We do not find God in our suffering, but we see our need for God in our sin. Bell does not like to convict people of sin, because it is not popular, but he does challenge people to work hard enough to see God. God comes to us, and Jesus gives us the way out… this is not what Rob Bell preaches!

    As Henry points out, if we simply look at what those who Bell allows to stand in his pulpit believe, there are very subtle and yet very dangerous issues with his perspectives.

    I would highly recommend you read “Christless Christianity” by Dr. Michael Horton to see what he says is the problem with this kind of alternative gospel message.

  • TitforTat

    Bell does not like to convict people of sin, because it is not popular(Aaron)

    Did you ever think that maybe Bell is being a “real” Christian and lets God do the convicting? Most of the problems with so called Christians is that they think they know who needs to be convicted and who doesnt. Keep up the good work.

  • Aaron

    @ TitforTat … thanks for commenting! Good to hear from a new voice 🙂

    True that God would do the convicting, but we are to bring the Word of God so that it may convict. If you have a hard time presenting the concept of sin, it is very difficult for God to convict through that message.

  • TitforTat

    If you have a hard time presenting the concept of sin, it is very difficult for God to convict through that message.(Aaron)

    Lol. I see you have little faith in your God. If it is important for mere humans to “help” your god convict people, then god help us all. The best way to show the love of Jesus is to love people. Having to point out how f….. up they are will just alienate them. Why is it “Christians” all seem to miss the point of the message. Love one another. The rest will take care of itself.

  • Aaron

    Indeed… faith is lacking and I count myself an heir of the disciples who heard that often from Christ when he was on earth. It is the blind leading the blind, yet we believe that it is the Spirit of God who convicts … and that same Spirit works through those whom God has called.

    Please read my post about moralism in re: to your comment about love: https://lunchboxsw.wordpress.com/2009/10/07/i-kissed-moralism-good-bye/ … Love that has been displayed to us by God through Jesus Christ is certainly the point… but I will challenge you that loving one another is. There is no possible way that I can perfectly love other people to earn the favor of God, let along the favor of my fellow humans. Indeed, it is the mercy and grace of God that makes any difference!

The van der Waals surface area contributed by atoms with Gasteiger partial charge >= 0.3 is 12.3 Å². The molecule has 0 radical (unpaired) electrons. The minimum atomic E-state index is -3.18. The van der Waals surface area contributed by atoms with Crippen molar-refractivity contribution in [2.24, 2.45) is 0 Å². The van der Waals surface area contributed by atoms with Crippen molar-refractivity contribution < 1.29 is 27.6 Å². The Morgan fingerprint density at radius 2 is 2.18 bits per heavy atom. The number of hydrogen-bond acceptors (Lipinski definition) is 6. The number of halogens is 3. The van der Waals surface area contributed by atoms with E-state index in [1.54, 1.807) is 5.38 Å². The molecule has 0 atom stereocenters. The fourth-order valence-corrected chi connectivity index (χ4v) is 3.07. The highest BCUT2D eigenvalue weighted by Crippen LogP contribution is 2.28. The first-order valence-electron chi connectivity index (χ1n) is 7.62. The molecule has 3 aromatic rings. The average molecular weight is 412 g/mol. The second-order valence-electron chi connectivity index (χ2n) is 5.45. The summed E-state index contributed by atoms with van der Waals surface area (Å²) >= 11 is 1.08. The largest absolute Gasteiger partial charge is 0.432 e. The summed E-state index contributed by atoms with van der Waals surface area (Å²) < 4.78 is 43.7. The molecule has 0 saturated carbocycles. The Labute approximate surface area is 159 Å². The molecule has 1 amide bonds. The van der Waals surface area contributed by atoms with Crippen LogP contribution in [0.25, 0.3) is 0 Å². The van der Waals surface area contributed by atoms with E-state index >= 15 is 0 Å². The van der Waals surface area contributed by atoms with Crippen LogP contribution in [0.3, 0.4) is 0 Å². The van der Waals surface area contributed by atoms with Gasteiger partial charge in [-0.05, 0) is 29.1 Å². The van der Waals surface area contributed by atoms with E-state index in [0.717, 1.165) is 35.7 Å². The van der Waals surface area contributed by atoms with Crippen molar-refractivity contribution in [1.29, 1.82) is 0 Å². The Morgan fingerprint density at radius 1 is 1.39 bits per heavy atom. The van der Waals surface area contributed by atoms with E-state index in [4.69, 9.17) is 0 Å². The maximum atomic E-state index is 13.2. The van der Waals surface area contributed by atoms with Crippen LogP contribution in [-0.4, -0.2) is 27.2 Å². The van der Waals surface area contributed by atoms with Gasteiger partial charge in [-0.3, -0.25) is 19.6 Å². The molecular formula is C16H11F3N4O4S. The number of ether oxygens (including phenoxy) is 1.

• mitchkuhn


    Recently I went and listened to Rob Bell in Tampa for 2 hours talk about this “Drops Likes Stars” book and the idea of suffering. He made the statement “His God does not create suffering.” I would challenge that he does not believe in the God of the Bible. Here is why; 1 Peter 4:19, “Therefore, those also who suffer according to the will of God shall entrust their souls to a faithful creator in doing what is right.”
    According to Scripture God does indeed put forth suffering as part of His Will.

  • Chris

    @henryfrueh. What you look for, you will find.

    Rob has continually asserted his position on the Gospel and Lordship of Christ and as nice as it sounds, those who support him do not speak for him.

    As far as supporting an Orthodox view, just because something is called Orthodox doesn’t make it Orthodox; it just means it’s a long held belief.

    It is important through time to challenge the point of certain Orthodox ideas and the Church has a very long history of doing so.

  • Chris

    @henryfrueh. Apprising Ministries? Really? I’ve never seen a website link back to their own material for explanations as much as they do; and it’s not even quality work. I’m not sure you could find a more bias source than this group.

    It seems that the only views which they will affirm is “classic, historic, orthodox Christian theology”, though I’ve never seen them affirm anything (other than themselves). In that, I wonder who they charter to define what is ‘classic, historic, orthodox Christian theology’. Who’s interpretation of theology are they supportive of? And do they understand that that person’s interpretation of theology is just that: that person’s interpretation?

    As I previously said, the Church has a long standing tradition of quesitoning and challenging long held beliefs in the Church and in the end, we’re all better off for it.

  • Nick

    Sir I believe you have a misinterpretation of Rob Bells work and should take that up with him, before you hang him out to dry on the internet. Anyone can do that.

  • Aaron

    Uh, no… not a misinterpretation. He gives an alternate explanation for the cross and does not offer it as a solution.

    And I have attempted to contact Rob Bell via his Twitter account, his church, and his publisher: https://lunchboxsw.wordpress.com/2009/10/27/dear-rob-bell/

  • J. Manners